Addressing Common Market Myths

In this article, I want to revisit something that so many of you fight against so strongly within my articles.  My premise has been and continues to be that news events do not “cause” market moves, but, rather, can act as a catalyst for a market move.  And, many of you vehemently disagree with my perspective on this issue.  So, allow me explain the difference.

How often have you see the market move up strongly after a negative news event has been announced, or move down strongly after a positive news event has been announced?  If you are being honest, then you can admit that we have all seen this happen many times over the years.  

The main reason is that the news event can act as a catalyst for a market move, but the substance of that news event is not indicative of the direction of the move. Rather, where we reside within the trend is what determines the reaction to the news event.  So, if we are in a positive trend at the time the news is announced, then negative news is discounted and the market continues to rally on.  And, if we are in a negative trend, then positive news is discounted, and the market continues to fall.  Again, anyone who has had experience in the market knows this to be true.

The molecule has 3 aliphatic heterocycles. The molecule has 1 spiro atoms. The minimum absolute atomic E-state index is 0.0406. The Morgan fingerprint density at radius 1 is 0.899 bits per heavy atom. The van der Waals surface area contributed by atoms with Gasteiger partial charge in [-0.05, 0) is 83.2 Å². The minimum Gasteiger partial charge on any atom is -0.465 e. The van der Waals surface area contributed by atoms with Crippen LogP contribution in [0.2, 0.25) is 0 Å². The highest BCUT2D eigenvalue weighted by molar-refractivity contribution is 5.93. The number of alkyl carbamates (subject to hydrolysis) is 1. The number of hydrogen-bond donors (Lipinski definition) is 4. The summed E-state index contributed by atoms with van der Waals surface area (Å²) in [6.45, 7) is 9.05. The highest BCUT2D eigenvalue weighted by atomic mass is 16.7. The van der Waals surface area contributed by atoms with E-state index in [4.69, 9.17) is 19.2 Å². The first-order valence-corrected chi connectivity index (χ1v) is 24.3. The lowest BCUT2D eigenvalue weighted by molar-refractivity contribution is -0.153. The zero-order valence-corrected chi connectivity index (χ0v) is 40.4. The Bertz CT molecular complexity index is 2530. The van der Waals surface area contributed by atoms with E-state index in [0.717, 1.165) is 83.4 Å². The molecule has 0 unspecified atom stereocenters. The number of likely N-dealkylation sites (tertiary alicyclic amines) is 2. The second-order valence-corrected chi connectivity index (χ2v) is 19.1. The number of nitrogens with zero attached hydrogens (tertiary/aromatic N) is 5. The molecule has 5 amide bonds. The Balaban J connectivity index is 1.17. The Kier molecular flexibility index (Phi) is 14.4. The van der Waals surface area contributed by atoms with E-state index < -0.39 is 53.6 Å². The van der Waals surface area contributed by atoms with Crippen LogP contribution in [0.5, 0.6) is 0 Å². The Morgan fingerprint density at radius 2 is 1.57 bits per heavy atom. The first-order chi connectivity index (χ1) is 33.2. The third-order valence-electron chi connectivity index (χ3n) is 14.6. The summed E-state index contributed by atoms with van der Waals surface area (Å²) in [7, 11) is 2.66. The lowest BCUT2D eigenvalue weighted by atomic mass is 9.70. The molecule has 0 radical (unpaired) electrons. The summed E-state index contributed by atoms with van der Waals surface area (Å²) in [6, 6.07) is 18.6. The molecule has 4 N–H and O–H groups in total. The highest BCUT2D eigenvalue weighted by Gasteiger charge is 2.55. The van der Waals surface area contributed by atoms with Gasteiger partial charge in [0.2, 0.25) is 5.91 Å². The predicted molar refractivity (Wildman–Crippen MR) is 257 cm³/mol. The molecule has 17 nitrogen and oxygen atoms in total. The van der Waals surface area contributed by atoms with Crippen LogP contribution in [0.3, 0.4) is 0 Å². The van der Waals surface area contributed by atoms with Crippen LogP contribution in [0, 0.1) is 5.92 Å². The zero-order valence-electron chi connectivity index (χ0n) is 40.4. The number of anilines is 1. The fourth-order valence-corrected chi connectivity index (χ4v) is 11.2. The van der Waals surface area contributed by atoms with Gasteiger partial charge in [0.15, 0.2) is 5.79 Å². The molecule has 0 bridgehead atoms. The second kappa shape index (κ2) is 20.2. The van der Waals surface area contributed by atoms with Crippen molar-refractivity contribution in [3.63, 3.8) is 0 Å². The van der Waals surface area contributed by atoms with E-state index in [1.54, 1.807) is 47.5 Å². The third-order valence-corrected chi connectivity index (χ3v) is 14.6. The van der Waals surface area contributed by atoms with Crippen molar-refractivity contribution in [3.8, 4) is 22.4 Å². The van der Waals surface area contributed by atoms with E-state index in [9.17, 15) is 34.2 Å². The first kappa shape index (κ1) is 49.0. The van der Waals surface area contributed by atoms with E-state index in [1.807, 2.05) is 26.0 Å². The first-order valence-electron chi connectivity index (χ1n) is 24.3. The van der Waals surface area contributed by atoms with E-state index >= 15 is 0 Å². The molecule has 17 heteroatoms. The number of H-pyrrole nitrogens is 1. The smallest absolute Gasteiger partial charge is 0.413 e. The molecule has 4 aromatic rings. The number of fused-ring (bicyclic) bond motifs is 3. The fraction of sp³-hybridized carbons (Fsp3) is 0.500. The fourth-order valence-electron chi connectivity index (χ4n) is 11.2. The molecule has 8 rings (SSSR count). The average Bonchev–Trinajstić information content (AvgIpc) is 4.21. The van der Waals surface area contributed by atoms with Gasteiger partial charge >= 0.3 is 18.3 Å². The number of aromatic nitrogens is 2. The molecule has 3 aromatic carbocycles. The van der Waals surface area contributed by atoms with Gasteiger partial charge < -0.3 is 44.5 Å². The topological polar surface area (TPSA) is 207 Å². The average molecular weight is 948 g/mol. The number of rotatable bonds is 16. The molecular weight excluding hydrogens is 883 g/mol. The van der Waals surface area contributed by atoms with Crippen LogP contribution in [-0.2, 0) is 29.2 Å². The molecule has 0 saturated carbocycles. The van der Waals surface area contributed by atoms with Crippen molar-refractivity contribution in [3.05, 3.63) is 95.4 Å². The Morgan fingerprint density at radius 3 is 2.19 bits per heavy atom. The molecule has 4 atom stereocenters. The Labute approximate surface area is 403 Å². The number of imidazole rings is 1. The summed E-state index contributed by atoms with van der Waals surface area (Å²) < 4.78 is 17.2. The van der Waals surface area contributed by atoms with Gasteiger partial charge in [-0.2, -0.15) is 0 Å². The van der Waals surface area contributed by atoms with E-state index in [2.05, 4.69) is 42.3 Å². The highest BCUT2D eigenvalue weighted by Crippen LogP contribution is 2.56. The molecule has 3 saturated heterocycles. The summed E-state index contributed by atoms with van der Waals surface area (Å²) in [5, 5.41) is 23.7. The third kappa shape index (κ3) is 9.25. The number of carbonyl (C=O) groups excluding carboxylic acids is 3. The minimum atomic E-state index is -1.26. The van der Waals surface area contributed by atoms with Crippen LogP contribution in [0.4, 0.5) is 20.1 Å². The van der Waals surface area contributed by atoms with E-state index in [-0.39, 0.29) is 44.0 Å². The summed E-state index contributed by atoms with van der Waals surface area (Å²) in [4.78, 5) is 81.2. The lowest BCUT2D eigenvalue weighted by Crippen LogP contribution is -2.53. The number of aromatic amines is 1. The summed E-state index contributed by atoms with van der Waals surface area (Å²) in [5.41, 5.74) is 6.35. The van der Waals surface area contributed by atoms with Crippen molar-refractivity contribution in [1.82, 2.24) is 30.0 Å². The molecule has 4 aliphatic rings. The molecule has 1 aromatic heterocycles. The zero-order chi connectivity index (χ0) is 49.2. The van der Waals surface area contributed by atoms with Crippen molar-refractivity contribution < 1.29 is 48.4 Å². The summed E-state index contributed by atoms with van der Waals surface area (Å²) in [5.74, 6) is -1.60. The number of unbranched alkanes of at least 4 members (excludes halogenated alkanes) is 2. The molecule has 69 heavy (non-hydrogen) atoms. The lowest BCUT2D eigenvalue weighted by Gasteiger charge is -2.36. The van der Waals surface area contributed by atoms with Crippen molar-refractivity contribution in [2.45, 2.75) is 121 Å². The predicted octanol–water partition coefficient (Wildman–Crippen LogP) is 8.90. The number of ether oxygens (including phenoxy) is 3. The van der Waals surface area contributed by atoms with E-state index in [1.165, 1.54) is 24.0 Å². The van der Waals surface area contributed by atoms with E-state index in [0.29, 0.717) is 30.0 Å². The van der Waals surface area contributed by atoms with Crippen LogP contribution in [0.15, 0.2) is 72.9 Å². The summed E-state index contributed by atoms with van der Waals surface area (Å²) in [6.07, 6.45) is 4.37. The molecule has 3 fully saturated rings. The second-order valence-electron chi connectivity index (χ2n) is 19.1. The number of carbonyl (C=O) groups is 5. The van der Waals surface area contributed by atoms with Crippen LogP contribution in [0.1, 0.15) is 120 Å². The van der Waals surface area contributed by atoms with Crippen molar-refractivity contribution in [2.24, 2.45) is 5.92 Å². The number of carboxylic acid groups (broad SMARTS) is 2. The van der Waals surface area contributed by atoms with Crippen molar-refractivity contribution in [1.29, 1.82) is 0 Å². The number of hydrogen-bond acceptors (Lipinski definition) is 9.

Yet, I still have many who argue with me that news events affect the trend.  And, they “feel” that way simply because they have seen times where a positive news event has seemingly caused a positive move in the market, or a negative event has seemingly caused a negative move in the market.  Yet, they clearly forget or simply ignore when the exact opposite occurs.   This is what I mean when I say many investors are simply not intellectually honest.

Yet, they are quite certain of their perspective.  And, if you challenge them, they simply discount your perspective because it is so “obvious” to them.  

Well, when I state a proposition, it is not because it is how I “feel” based upon some anecdotal examples.  Rather, I have done my research.  In fact, my perspective is supported by many studies, whereas most perspectives on this matter are usually based upon unsupported supposition.